Alpha Hydrae

Coding and bleeding on the edge of the web...

Capturing Output in Pure Ruby

Rails has its own capture method but I’ve often needed to capture the output in a Ruby script, mainly for unit testing purposes. It is pretty easy:

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require 'stringio'

# redirect output to StringIO objects
stdout, stderr = StringIO.new, StringIO.new
$stdout, $stderr = stdout, stderr

# output is captured
puts 'foo'
warn 'bar'

# restore normal output
$stdout, $stderr = STDOUT, STDERR

stdout.string.match /foo/   #=> true
stderr.string.match /bar/   #=> true

REST & Hypermedia APIs

Everybody writes REST APIs today. Everybody knows REST APIs are more generic, scalable and extensible than SOAP and RPC. Or do they?

Like many I started writing REST APIs the Rails way because Rails provides everything you need to quickly write a beautiful REST API out of the box. Or so I thought.

After reading many articles and many more comments, I now understand that most so-called REST APIs today are not actually RESTful according to how REST was originally defined. Many proponents of “true REST APIs” now seem to prefer talking about Hypermedia APIs which is a more practical description of what they are. You’ll also hear about the HATEOAS principle, meaning Hypermedia As The Engine Of Application State, one of the constraints of the REST architectural style.

Now I don’t have a doctorate in computer science; I’m just a lowly software engineer trying to code some APIs. A big part of software engineering is making trade-offs. But you have to understand what you’re trading off.

For the rest of this post, I’m going to put on my “True REST & Hypermedia API” zealot hat. Aside from point 1 which is a summary of what some people incorrectly understand REST to be, this post reflects my (condensed) understanding of what REST/Hypermedia principles are. I also describe useful standards and practices that can help to put these principles into practice in an HTTP API.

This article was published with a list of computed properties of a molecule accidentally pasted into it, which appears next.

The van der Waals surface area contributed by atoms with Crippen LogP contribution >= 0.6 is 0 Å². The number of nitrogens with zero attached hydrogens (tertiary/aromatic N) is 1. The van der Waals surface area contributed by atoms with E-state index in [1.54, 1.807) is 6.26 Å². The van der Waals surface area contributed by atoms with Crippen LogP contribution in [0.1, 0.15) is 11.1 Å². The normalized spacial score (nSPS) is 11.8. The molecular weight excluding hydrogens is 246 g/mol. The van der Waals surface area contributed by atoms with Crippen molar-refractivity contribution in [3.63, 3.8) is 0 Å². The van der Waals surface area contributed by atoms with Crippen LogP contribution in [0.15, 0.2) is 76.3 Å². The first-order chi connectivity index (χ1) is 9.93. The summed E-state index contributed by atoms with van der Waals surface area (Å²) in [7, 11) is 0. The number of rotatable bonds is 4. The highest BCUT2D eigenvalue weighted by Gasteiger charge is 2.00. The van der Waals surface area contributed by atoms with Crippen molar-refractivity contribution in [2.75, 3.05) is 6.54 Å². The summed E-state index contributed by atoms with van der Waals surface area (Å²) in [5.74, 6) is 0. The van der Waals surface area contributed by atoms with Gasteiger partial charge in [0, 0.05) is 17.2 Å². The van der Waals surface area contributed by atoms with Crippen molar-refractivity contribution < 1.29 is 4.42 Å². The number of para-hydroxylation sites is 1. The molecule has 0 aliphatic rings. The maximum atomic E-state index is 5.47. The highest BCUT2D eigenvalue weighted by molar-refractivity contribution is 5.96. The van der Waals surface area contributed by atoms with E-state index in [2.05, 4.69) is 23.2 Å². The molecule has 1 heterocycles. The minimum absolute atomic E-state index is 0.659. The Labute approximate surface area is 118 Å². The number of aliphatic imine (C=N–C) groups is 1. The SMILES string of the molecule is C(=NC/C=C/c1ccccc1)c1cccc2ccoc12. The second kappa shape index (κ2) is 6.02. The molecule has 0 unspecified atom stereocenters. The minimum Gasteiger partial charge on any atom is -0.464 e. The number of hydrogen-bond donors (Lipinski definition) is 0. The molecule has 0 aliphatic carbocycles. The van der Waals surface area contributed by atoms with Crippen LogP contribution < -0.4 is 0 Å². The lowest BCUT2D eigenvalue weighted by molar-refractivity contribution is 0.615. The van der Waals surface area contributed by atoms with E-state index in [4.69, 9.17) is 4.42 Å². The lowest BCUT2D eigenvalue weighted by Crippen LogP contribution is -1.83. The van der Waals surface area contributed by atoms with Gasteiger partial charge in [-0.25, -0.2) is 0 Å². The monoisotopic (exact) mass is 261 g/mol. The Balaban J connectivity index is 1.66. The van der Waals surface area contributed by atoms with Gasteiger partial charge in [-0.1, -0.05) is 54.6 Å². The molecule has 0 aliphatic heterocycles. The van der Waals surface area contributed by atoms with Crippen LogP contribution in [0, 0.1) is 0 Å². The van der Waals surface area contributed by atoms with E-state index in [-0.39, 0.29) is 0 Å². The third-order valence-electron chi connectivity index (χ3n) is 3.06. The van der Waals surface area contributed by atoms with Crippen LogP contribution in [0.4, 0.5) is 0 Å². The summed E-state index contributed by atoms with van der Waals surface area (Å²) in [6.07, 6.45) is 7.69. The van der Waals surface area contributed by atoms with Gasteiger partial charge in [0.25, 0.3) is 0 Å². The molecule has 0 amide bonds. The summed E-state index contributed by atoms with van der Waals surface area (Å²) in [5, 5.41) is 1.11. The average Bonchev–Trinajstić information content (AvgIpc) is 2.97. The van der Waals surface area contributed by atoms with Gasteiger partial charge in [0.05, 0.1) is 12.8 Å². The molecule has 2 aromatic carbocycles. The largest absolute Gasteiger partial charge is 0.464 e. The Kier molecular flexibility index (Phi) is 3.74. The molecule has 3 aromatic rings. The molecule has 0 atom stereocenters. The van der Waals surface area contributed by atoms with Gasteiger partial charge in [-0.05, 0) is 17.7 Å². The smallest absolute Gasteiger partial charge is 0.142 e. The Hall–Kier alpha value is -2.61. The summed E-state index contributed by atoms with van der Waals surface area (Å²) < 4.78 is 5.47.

Note that many people disagree that this is how it should be done. If you’re interested in knowing more, I’ve listed the articles I found most useful to understand the subject at the bottom of this post. The comments sections of these articles are particularly interesting as they contain descriptions of actual problems, possible solutions, and mostly thoughtful criticism.

A fair warning to those who may read on: this is a tl;dr kind of post.

Node.js Dependency Injection

Early in my Node.js adventures, I started asking myself how to write real unit tests with mocked dependencies. Let’s take a slightly modified Hello World example:

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var http = require('http');

exports.start = function() {

  http.createServer(function (req, res) {
    res.writeHead(200, {'Content-Type': 'text/plain'});
    res.end('Hello World\n');
  }).listen(1337, '127.0.0.1');
};

Imagine this is a unit of your app responsible for creating an HTTP server and listening on port 1337. It exports a start method which does this.

To write isolated unit tests, you need to mock the server. Your tests will run much faster against a mock HTTP server. It makes little difference for this small example, but the gain will be significant for a more complex module that makes many HTTP calls.


Rails 3: Rendering Views Outside a Controller

I discovered recently that Rails 3’s action views really don’t like it when you try to render them outside a controller. This was a problem, as I wanted to render a view in a Resque background task for caching.

You have to jump through a few hoops to make it work. The trick is to create a subclass of ActionView::Base and mix in a few things it’s missing:

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module Renderer

  # Renders a view.
  def self.render options = {}

    # Pass a hash of local variables as :assigns.
    assigns = options.delete(:assigns) || {}

    # Create a view.
    view = view_class.new ActionController::Base.view_paths, assigns

    # Mix in other helpers you need.
    view.extend ApplicationHelper
    view.extend CustomHelper

    # Render.
    view.render options
  end

  # Creates a subclass of ActionView::Base with route helpers mixed in.
  def self.view_class
    @view_class ||= Class.new ActionView::Base do
      include Rails.application.routes.url_helpers
    end
  end
end

You can then use it from wherever:

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Renderer.render template: 'users/show', assigns: { user: @logged_user }

That’s it. Not quite clean but at least it’s short.

Meta

Configuring Your SSH Client

I’m pretty bad at remembering IP addresses, and I’m too lazy to type the same URLs over and over again. Such mundane tasks as connecting to my servers through SSH should involve as little typing as possible. My mind immediately started hacking a ruby script to handle that, but I managed to stop it just in time. Phew.

SSH has been around a while, I thought. There must be a configuration for that!

ssh_config comes to the rescue…

God, Unicorns and Nginx

Time to write a little about the tools I use to deploy Ruby on Rails applications.